lexical analysis of python

Paul McGuire ptmcg at austin.rr.com
Wed Mar 11 02:38:53 CET 2009


On Mar 10, 8:31 pm, robert.mull... at gmail.com wrote:
> I am trying to implement a lexer and parser for a subset of python
> using lexer and parser generators. (It doesn't matter, but I happen to
> be using
> ocamllex and ocamlyacc). I've run into the following annoying problem
> and hoping someone can tell me what I'm missing. Lexers generated by
> such tools return a tokens in a stream as they consume the input text.
> But python's indentation appears to require interruption of that
> stream. For example, in:
> def f(x):
>         statement1;
>         statement2;
>               statement3;
>               statement4;
> A
>
> Between the '\n' at the end of statement4 and the A, a lexer for
> Python should return 2 DEDENT tokens. But there is no way to interject
> two DEDENT tokens within the token stream between the tokens for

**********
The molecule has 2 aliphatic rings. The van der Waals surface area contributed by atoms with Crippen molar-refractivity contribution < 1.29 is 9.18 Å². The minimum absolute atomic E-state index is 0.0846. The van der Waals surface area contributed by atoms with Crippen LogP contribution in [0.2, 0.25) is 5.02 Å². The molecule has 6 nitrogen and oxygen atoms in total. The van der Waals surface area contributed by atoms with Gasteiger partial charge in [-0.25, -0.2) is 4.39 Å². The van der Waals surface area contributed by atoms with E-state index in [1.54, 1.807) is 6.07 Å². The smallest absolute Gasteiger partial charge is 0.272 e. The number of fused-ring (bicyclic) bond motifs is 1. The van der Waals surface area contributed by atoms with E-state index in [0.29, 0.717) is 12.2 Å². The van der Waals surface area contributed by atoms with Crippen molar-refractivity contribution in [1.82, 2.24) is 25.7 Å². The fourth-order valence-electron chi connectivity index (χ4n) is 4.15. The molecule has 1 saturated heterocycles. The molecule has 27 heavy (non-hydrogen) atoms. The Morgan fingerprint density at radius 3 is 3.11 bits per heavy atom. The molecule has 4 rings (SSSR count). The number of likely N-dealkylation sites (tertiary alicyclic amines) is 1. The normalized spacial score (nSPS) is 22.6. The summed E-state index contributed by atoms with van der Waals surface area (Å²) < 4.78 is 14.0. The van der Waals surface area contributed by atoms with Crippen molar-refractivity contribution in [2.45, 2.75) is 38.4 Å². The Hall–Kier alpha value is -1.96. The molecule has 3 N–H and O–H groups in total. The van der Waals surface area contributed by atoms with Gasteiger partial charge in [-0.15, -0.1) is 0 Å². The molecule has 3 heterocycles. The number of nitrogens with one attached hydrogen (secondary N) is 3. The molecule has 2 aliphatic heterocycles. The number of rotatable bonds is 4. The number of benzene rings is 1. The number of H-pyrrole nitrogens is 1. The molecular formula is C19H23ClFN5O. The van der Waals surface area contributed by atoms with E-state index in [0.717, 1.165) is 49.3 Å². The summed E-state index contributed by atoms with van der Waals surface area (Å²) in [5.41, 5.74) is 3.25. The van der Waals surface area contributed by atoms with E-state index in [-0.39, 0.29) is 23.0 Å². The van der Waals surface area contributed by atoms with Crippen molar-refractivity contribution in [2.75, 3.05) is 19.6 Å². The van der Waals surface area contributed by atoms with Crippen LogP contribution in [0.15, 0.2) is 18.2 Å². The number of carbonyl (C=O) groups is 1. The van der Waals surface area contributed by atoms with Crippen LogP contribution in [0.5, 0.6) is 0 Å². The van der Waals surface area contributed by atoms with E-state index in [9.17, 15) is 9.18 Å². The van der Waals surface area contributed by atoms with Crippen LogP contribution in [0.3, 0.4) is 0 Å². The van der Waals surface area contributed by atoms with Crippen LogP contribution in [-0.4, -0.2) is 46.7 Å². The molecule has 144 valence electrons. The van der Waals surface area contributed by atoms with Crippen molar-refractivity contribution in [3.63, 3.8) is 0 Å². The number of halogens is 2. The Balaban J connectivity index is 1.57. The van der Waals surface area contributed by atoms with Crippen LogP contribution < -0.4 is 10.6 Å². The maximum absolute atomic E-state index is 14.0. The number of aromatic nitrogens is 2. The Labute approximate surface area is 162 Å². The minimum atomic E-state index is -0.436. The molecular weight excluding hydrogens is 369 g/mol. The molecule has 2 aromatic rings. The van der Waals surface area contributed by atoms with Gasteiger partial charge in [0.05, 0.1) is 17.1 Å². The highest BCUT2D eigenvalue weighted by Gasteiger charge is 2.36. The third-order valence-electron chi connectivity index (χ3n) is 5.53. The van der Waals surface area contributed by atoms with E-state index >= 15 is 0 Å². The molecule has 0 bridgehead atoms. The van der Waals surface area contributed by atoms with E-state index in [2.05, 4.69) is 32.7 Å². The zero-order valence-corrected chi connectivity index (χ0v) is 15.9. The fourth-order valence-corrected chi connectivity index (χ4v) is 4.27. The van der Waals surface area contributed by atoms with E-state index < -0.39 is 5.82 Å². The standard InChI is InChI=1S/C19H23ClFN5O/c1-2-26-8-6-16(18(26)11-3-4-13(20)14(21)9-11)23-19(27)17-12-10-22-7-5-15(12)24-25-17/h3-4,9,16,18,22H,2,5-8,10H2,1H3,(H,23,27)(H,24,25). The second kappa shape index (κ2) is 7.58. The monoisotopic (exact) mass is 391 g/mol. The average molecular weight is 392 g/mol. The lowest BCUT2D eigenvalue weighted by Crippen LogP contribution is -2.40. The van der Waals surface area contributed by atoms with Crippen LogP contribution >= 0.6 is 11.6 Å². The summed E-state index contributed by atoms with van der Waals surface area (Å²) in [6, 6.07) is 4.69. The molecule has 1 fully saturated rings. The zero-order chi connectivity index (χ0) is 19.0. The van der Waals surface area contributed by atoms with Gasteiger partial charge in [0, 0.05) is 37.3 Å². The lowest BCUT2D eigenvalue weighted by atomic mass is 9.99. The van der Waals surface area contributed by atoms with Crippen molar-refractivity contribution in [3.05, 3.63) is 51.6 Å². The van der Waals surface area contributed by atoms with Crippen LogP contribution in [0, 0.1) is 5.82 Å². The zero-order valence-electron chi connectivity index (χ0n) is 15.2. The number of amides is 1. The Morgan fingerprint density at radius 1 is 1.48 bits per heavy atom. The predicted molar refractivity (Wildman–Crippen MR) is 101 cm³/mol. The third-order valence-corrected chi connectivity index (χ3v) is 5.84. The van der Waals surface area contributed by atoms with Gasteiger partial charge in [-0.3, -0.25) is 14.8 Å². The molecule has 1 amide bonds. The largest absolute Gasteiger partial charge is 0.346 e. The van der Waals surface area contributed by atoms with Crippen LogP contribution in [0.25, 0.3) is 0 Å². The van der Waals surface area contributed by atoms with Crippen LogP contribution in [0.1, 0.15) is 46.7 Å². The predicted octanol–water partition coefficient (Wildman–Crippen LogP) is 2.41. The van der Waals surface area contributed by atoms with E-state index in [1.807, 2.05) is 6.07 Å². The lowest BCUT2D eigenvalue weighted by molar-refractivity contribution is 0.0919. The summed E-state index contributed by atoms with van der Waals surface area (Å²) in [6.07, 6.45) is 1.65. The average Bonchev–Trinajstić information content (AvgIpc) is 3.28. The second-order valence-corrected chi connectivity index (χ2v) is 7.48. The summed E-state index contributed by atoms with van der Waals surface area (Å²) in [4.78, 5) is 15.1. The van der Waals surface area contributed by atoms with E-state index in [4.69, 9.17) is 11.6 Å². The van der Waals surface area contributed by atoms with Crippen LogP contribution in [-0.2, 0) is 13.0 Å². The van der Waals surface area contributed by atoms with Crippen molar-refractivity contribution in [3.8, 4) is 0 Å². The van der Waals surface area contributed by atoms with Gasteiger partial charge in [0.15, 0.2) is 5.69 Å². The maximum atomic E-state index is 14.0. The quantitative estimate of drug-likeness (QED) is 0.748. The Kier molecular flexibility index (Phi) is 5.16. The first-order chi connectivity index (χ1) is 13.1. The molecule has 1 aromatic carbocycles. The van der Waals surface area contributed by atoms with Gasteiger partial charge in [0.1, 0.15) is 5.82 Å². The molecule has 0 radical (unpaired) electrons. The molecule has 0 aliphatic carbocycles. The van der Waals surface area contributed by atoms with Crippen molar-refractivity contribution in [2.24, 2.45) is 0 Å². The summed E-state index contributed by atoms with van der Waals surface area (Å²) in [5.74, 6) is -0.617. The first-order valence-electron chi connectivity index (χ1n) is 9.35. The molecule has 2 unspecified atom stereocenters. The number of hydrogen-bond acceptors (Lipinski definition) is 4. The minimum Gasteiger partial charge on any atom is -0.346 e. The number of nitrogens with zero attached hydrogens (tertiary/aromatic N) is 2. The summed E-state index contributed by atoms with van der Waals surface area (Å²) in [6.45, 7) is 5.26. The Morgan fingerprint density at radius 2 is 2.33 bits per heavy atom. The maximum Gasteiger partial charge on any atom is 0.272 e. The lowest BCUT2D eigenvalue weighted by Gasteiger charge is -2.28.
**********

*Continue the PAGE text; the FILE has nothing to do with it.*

> NEWLINE and A.  The generated lexer doesn't have anyway to freeze the
> input text pointer.
>
> Does this mean that python lexers are all written by hand? If not, how
> do you do it using your favorite lexer generator?
>
> Thanks!
>
> Bob Muller

In pyparsing's indentedBlock expression/helper, I keep a stack of
column numbers representing indent levels.  When the indent level of a
line is less than the column number at the top of the stack, I count
one DEDENT for each level that I need to pop off the stack before I
get the new indent column.  If I get a column number less than the
indent column, then I know that this is an illegal indent (doesn't
line up with previous indent).  Also, when computing the column
number, be wary of tab handling.

-- Paul



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